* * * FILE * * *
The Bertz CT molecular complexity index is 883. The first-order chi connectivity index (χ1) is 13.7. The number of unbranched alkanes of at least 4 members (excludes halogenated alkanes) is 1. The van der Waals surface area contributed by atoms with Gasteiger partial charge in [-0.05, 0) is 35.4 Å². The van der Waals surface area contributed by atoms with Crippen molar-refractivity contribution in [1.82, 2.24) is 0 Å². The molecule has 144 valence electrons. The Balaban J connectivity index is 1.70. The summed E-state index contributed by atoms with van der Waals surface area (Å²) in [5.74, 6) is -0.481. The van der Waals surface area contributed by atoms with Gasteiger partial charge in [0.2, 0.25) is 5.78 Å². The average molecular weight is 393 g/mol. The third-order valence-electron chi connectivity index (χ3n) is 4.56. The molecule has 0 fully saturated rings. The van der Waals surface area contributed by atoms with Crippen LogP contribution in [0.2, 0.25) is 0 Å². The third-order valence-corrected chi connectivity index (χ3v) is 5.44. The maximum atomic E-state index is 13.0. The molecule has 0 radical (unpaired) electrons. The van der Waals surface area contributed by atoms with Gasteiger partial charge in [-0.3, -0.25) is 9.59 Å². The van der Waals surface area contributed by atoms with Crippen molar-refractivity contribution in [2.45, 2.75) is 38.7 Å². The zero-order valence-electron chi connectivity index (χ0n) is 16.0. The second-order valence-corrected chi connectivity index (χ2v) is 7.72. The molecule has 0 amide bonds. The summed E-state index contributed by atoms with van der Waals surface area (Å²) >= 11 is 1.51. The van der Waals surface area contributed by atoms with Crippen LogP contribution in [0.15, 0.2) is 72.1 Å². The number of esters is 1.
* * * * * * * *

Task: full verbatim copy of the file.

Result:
The Bertz CT molecular complexity index is 883. The first-order chi connectivity index (χ1) is 13.7. The number of unbranched alkanes of at least 4 members (excludes halogenated alkanes) is 1. The van der Waals surface area contributed by atoms with Gasteiger partial charge in [-0.05, 0) is 35.4 Å². The van der Waals surface area contributed by atoms with Crippen molar-refractivity contribution in [1.82, 2.24) is 0 Å². The molecule has 144 valence electrons. The Balaban J connectivity index is 1.70. The summed E-state index contributed by atoms with van der Waals surface area (Å²) in [5.74, 6) is -0.481. The van der Waals surface area contributed by atoms with Gasteiger partial charge in [0.2, 0.25) is 5.78 Å². The average molecular weight is 393 g/mol. The third-order valence-electron chi connectivity index (χ3n) is 4.56. The molecule has 0 fully saturated rings. The van der Waals surface area contributed by atoms with Crippen LogP contribution in [0.2, 0.25) is 0 Å². The third-order valence-corrected chi connectivity index (χ3v) is 5.44. The maximum atomic E-state index is 13.0. The molecule has 0 radical (unpaired) electrons. The van der Waals surface area contributed by atoms with Gasteiger partial charge in [-0.3, -0.25) is 9.59 Å². The van der Waals surface area contributed by atoms with Crippen molar-refractivity contribution in [2.45, 2.75) is 38.7 Å². The zero-order valence-electron chi connectivity index (χ0n) is 16.0. The second-order valence-corrected chi connectivity index (χ2v) is 7.72. The molecule has 0 amide bonds. The summed E-state index contributed by atoms with van der Waals surface area (Å²) >= 11 is 1.51. The van der Waals surface area contributed by atoms with Crippen LogP contribution in [0.15, 0.2) is 72.1 Å². The number of esters is 1.